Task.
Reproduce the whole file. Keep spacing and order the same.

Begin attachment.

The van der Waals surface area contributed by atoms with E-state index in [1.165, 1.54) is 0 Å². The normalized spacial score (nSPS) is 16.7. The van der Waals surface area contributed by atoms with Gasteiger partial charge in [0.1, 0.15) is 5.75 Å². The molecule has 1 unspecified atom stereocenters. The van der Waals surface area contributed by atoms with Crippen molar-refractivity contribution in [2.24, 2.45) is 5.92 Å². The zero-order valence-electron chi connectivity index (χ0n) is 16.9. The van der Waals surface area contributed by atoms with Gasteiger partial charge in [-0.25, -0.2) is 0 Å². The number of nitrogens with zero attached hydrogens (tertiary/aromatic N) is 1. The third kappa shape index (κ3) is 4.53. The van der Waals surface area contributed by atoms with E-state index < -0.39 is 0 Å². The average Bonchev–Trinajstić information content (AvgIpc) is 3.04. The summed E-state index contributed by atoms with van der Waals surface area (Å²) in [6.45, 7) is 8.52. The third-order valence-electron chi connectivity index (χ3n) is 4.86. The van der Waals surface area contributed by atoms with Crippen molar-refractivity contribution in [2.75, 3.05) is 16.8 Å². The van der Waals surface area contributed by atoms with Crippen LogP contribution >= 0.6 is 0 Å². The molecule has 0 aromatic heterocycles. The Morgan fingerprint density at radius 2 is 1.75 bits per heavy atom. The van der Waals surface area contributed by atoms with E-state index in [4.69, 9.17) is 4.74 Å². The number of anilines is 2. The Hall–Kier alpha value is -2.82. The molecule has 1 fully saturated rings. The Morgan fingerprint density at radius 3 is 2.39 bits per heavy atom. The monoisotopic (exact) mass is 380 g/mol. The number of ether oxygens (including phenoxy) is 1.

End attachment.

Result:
The van der Waals surface area contributed by atoms with E-state index in [1.165, 1.54) is 0 Å². The normalized spacial score (nSPS) is 16.7. The van der Waals surface area contributed by atoms with Gasteiger partial charge in [0.1, 0.15) is 5.75 Å². The molecule has 1 unspecified atom stereocenters. The van der Waals surface area contributed by atoms with Crippen molar-refractivity contribution in [2.24, 2.45) is 5.92 Å². The zero-order valence-electron chi connectivity index (χ0n) is 16.9. The van der Waals surface area contributed by atoms with Gasteiger partial charge in [-0.25, -0.2) is 0 Å². The number of nitrogens with zero attached hydrogens (tertiary/aromatic N) is 1. The third kappa shape index (κ3) is 4.53. The van der Waals surface area contributed by atoms with E-state index < -0.39 is 0 Å². The average Bonchev–Trinajstić information content (AvgIpc) is 3.04. The summed E-state index contributed by atoms with van der Waals surface area (Å²) in [6.45, 7) is 8.52. The third-order valence-electron chi connectivity index (χ3n) is 4.86. The van der Waals surface area contributed by atoms with Crippen molar-refractivity contribution in [2.75, 3.05) is 16.8 Å². The van der Waals surface area contributed by atoms with Crippen LogP contribution >= 0.6 is 0 Å². The molecule has 0 aromatic heterocycles. The Morgan fingerprint density at radius 2 is 1.75 bits per heavy atom. The van der Waals surface area contributed by atoms with E-state index in [4.69, 9.17) is 4.74 Å². The number of anilines is 2. The Hall–Kier alpha value is -2.82. The molecule has 1 fully saturated rings. The Morgan fingerprint density at radius 3 is 2.39 bits per heavy atom. The monoisotopic (exact) mass is 380 g/mol. The number of ether oxygens (including phenoxy) is 1.